None.

                You are defending the indefensible here. This is an act of betrayal of our allies. Betrayal is unethical.

            • Comey last fall on vetting: “We can only query against that which we have collected.If someone has never made a ripple in the pond in Syria in a way that would get their identity or their interest reflected in our database, we can query our database until the cows come home but we are not going to — there will be nothing show up because we have no record on that person.”

              Just because a process takes a long time doesn’t mean it works. This can’t possibly work. Do you really think the US sends agents to a refugee’s place of origin to check on them? Every one of them? That’s how the FBI vets citizens for govt. jobs. Should we pay for that kind of process to bring in more Syrians, Libyans and Yemenese? How much would that cost per refugee? why should we do this, exactly?

              So while the process is very thorough, Comey was saying he couldn’t guarantee there would never be a problem and no terrorist could ever slip through the cracks. That’s just the way it is.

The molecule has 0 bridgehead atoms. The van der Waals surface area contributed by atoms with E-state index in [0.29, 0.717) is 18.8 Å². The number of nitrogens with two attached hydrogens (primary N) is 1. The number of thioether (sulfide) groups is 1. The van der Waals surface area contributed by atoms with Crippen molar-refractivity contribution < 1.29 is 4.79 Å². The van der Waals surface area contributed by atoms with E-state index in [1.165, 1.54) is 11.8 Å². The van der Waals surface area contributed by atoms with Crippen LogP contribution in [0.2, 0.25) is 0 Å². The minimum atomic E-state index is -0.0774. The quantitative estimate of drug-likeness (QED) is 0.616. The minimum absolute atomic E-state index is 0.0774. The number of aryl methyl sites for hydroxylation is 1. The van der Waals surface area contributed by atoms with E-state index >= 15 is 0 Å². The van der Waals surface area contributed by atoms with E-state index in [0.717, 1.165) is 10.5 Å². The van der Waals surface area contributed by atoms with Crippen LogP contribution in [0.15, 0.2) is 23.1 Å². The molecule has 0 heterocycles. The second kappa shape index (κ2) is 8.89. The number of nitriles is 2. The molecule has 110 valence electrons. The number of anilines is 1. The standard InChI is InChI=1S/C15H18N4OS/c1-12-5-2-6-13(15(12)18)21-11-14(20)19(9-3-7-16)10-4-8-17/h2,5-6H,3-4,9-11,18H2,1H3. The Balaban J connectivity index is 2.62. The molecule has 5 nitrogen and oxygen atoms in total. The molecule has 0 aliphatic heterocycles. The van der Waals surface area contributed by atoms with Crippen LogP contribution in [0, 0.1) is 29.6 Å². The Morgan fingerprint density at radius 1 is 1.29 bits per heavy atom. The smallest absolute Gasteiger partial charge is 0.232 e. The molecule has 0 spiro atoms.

• Chris

                So while the process is very thorough, Comey was saying he couldn’t guarantee there would never be a problem and no terrorist could ever slip through the cracks.

                No process could ever do this. Therefore, we should have totally closed borders and never let any immigrants in ever again, because we have no way of ensuring none of them will ever be terrorists.

                Does that strike you as a rational position?

                If not, why are you using “we can’t have perfect certainty that there will never be any terrorists” as a rational justification for Trump’s stupid, self-defeating and overly broad immigration halt?

                • Chris

                  You also keep ignoring this executive order applies not just to refugees, but to green card holders. People who have already been vetted through a whole different system, who have been granted green cards, cannot travel abroad and expect to return. People who were here legally and already traveling abroad are being detained right now and can’t come back to see their families. They were given no warning. That is a betrayal. It is an extra betrayal to Hameed, who assisted our military, and another green card holder whose family has been targeted because of his pro-American views.

                  I haven’t seen you call any of this ethical, but you’ve got time to quibble that this isn’t really xenophobic because fearing people on the basis of what country they come from is perfectly rational?

                  Seriously?